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Lecture# Magnetoelectric Coupling in Cobalt-Based Tellurium Oxides

Description

This lecture discusses the magnetoelectric coupling in cobalt-based tellurium oxides with complex spin structures, focusing on the ordered and disordered polymorphs of Co-TeO. It covers the temperature evolution of magnetic susceptibility, crystal growth techniques, and structural characterization using SEM. The research plan includes investigating the dynamic behavior of CTO using Brillouin Light Scattering, exploring multiferroicity, and crystallographic orientation of magnetic measurements. The lecture also touches on the manipulation of skyrmions by temperature gradients for 'green' spintronics applications.

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Related concepts (44)

Spin structure

In differential geometry, a spin structure on an orientable Riemannian manifold (M, g) allows one to define associated spinor bundles, giving rise to the notion of a spinor in differential geometry. Spin structures have wide applications to mathematical physics, in particular to quantum field theory where they are an essential ingredient in the definition of any theory with uncharged fermions. They are also of purely mathematical interest in differential geometry, algebraic topology, and K theory.

Spin group

In mathematics the spin group Spin(n) is a Lie group whose underlying manifold is the double cover of the special orthogonal group SO(n) = SO(n, R), such that there exists a short exact sequence of Lie groups (when n ≠ 2) The group multiplication law on the double cover is given by lifting the multiplication on . As a Lie group, Spin(n) therefore shares its dimension, n(n − 1)/2, and its Lie algebra with the special orthogonal group. For n > 2, Spin(n) is simply connected and so coincides with the universal cover of SO(n).

Spin representation

In mathematics, the spin representations are particular projective representations of the orthogonal or special orthogonal groups in arbitrary dimension and signature (i.e., including indefinite orthogonal groups). More precisely, they are two equivalent representations of the spin groups, which are double covers of the special orthogonal groups. They are usually studied over the real or complex numbers, but they can be defined over other fields. Elements of a spin representation are called spinors.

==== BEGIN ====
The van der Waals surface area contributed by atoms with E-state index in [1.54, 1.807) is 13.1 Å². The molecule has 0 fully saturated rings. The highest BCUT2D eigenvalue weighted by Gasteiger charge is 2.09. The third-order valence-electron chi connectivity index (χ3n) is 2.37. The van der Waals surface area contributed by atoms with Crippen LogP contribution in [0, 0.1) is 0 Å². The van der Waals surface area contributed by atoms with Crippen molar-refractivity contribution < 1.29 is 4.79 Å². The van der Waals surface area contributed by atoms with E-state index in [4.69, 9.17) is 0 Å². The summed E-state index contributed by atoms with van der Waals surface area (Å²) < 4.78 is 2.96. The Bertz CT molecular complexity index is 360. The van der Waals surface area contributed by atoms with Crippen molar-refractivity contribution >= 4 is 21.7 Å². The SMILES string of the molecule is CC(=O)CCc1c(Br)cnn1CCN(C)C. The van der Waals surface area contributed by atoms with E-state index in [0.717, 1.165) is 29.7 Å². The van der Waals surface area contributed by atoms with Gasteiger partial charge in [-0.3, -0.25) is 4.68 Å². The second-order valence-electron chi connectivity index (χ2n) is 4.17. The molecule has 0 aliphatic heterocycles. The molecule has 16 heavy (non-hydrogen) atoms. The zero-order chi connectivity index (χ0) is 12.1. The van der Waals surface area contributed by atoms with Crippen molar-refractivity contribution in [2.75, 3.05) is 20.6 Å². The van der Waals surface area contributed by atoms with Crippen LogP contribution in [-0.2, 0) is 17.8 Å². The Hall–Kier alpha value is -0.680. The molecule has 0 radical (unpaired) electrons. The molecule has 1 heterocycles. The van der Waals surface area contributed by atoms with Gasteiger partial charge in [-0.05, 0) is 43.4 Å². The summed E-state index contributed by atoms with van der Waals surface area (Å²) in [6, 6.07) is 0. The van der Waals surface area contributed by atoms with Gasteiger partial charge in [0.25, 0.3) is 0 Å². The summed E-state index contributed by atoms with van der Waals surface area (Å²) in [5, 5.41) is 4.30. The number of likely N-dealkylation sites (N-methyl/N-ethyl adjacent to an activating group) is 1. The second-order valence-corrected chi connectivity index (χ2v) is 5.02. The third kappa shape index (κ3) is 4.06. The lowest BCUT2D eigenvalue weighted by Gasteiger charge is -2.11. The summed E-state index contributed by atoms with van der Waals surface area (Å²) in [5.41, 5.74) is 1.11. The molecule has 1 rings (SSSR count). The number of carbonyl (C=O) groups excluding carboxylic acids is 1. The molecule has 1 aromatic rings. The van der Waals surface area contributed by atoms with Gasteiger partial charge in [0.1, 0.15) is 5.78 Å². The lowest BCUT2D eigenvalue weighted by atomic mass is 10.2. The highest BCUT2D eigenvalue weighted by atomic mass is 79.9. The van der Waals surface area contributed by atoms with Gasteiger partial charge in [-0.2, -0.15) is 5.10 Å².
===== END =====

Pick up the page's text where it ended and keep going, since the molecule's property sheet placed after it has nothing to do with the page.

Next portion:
Crystal growth

A crystal is a solid material whose constituent atoms, molecules, or ions are arranged in an orderly repeating pattern extending in all three spatial dimensions. Crystal growth is a major stage of a crystallization process, and consists of the addition of new atoms, ions, or polymer strings into the characteristic arrangement of the crystalline lattice. The growth typically follows an initial stage of either homogeneous or heterogeneous (surface catalyzed) nucleation, unless a "seed" crystal, purposely added to start the growth, was already present.

Spinor bundle

In differential geometry, given a spin structure on an -dimensional orientable Riemannian manifold one defines the spinor bundle to be the complex vector bundle associated to the corresponding principal bundle of spin frames over and the spin representation of its structure group on the space of spinors . A section of the spinor bundle is called a spinor field. Let be a spin structure on a Riemannian manifold that is, an equivariant lift of the oriented orthonormal frame bundle with respect to the double covering of the special orthogonal group by the spin group.

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